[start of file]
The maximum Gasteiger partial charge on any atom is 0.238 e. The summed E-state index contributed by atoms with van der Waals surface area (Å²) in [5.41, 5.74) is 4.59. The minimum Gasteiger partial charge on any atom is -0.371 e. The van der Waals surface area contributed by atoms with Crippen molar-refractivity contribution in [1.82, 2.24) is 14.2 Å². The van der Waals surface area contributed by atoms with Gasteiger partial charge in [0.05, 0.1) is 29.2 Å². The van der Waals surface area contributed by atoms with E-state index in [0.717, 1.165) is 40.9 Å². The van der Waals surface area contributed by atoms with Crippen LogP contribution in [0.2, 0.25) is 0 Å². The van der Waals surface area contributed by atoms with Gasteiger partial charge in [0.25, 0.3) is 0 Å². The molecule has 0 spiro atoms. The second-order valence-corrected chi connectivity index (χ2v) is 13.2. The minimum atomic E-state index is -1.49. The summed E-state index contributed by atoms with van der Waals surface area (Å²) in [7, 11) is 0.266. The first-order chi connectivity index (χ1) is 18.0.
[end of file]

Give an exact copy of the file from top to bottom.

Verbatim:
The maximum Gasteiger partial charge on any atom is 0.238 e. The summed E-state index contributed by atoms with van der Waals surface area (Å²) in [5.41, 5.74) is 4.59. The minimum Gasteiger partial charge on any atom is -0.371 e. The van der Waals surface area contributed by atoms with Crippen molar-refractivity contribution in [1.82, 2.24) is 14.2 Å². The van der Waals surface area contributed by atoms with Gasteiger partial charge in [0.05, 0.1) is 29.2 Å². The van der Waals surface area contributed by atoms with E-state index in [0.717, 1.165) is 40.9 Å². The van der Waals surface area contributed by atoms with Crippen LogP contribution in [0.2, 0.25) is 0 Å². The van der Waals surface area contributed by atoms with Gasteiger partial charge in [0.25, 0.3) is 0 Å². The molecule has 0 spiro atoms. The second-order valence-corrected chi connectivity index (χ2v) is 13.2. The minimum atomic E-state index is -1.49. The summed E-state index contributed by atoms with van der Waals surface area (Å²) in [7, 11) is 0.266. The first-order chi connectivity index (χ1) is 18.0.